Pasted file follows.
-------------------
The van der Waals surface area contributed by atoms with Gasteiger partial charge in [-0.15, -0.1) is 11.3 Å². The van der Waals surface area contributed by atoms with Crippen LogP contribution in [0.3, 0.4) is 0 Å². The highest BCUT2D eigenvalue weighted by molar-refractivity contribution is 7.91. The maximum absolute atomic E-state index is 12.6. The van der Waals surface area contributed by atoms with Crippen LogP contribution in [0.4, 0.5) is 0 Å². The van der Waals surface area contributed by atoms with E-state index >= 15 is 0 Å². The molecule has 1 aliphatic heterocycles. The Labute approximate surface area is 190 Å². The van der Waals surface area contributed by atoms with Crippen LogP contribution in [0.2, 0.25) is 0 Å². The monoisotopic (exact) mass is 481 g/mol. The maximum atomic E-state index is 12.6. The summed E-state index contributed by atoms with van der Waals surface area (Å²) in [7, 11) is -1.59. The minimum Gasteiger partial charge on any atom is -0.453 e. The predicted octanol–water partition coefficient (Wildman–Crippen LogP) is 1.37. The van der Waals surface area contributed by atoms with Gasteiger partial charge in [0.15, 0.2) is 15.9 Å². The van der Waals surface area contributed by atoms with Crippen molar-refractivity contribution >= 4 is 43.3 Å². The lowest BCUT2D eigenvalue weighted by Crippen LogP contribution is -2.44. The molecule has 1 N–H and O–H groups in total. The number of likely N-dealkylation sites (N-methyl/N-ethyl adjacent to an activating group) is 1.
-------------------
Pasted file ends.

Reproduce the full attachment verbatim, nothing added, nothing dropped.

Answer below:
The van der Waals surface area contributed by atoms with Gasteiger partial charge in [-0.15, -0.1) is 11.3 Å². The van der Waals surface area contributed by atoms with Crippen LogP contribution in [0.3, 0.4) is 0 Å². The highest BCUT2D eigenvalue weighted by molar-refractivity contribution is 7.91. The maximum absolute atomic E-state index is 12.6. The van der Waals surface area contributed by atoms with Crippen LogP contribution in [0.4, 0.5) is 0 Å². The van der Waals surface area contributed by atoms with E-state index >= 15 is 0 Å². The molecule has 1 aliphatic heterocycles. The Labute approximate surface area is 190 Å². The van der Waals surface area contributed by atoms with Crippen LogP contribution in [0.2, 0.25) is 0 Å². The monoisotopic (exact) mass is 481 g/mol. The maximum atomic E-state index is 12.6. The summed E-state index contributed by atoms with van der Waals surface area (Å²) in [7, 11) is -1.59. The minimum Gasteiger partial charge on any atom is -0.453 e. The predicted octanol–water partition coefficient (Wildman–Crippen LogP) is 1.37. The van der Waals surface area contributed by atoms with Gasteiger partial charge in [0.15, 0.2) is 15.9 Å². The van der Waals surface area contributed by atoms with Crippen molar-refractivity contribution >= 4 is 43.3 Å². The lowest BCUT2D eigenvalue weighted by Crippen LogP contribution is -2.44. The molecule has 1 N–H and O–H groups in total. The number of likely N-dealkylation sites (N-methyl/N-ethyl adjacent to an activating group) is 1.